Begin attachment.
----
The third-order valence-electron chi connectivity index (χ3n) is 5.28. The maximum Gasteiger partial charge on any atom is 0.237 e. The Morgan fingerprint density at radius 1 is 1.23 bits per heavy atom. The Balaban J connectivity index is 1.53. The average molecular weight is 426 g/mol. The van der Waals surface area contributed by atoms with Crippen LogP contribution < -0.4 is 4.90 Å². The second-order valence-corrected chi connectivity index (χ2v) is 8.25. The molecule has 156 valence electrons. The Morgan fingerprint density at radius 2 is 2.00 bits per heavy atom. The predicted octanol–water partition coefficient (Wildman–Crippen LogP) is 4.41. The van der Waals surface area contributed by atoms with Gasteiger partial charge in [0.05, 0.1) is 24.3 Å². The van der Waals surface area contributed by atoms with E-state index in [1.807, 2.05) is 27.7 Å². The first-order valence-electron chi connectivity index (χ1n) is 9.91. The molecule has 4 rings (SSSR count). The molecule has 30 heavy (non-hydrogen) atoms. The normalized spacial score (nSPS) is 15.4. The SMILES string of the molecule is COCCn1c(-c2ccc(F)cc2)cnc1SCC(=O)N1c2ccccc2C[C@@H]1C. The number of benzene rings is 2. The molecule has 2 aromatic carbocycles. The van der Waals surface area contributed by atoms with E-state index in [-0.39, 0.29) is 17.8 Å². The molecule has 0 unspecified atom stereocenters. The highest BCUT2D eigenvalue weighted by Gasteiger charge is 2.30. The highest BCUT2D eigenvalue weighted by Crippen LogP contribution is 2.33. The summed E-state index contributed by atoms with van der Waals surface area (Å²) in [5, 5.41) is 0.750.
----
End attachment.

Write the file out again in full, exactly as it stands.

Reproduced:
The third-order valence-electron chi connectivity index (χ3n) is 5.28. The maximum Gasteiger partial charge on any atom is 0.237 e. The Morgan fingerprint density at radius 1 is 1.23 bits per heavy atom. The Balaban J connectivity index is 1.53. The average molecular weight is 426 g/mol. The van der Waals surface area contributed by atoms with Crippen LogP contribution < -0.4 is 4.90 Å². The second-order valence-corrected chi connectivity index (χ2v) is 8.25. The molecule has 156 valence electrons. The Morgan fingerprint density at radius 2 is 2.00 bits per heavy atom. The predicted octanol–water partition coefficient (Wildman–Crippen LogP) is 4.41. The van der Waals surface area contributed by atoms with Gasteiger partial charge in [0.05, 0.1) is 24.3 Å². The van der Waals surface area contributed by atoms with E-state index in [1.807, 2.05) is 27.7 Å². The first-order valence-electron chi connectivity index (χ1n) is 9.91. The molecule has 4 rings (SSSR count). The molecule has 30 heavy (non-hydrogen) atoms. The normalized spacial score (nSPS) is 15.4. The SMILES string of the molecule is COCCn1c(-c2ccc(F)cc2)cnc1SCC(=O)N1c2ccccc2C[C@@H]1C. The number of benzene rings is 2. The molecule has 2 aromatic carbocycles. The van der Waals surface area contributed by atoms with E-state index in [-0.39, 0.29) is 17.8 Å². The molecule has 0 unspecified atom stereocenters. The highest BCUT2D eigenvalue weighted by Gasteiger charge is 2.30. The highest BCUT2D eigenvalue weighted by Crippen LogP contribution is 2.33. The summed E-state index contributed by atoms with van der Waals surface area (Å²) in [5, 5.41) is 0.750.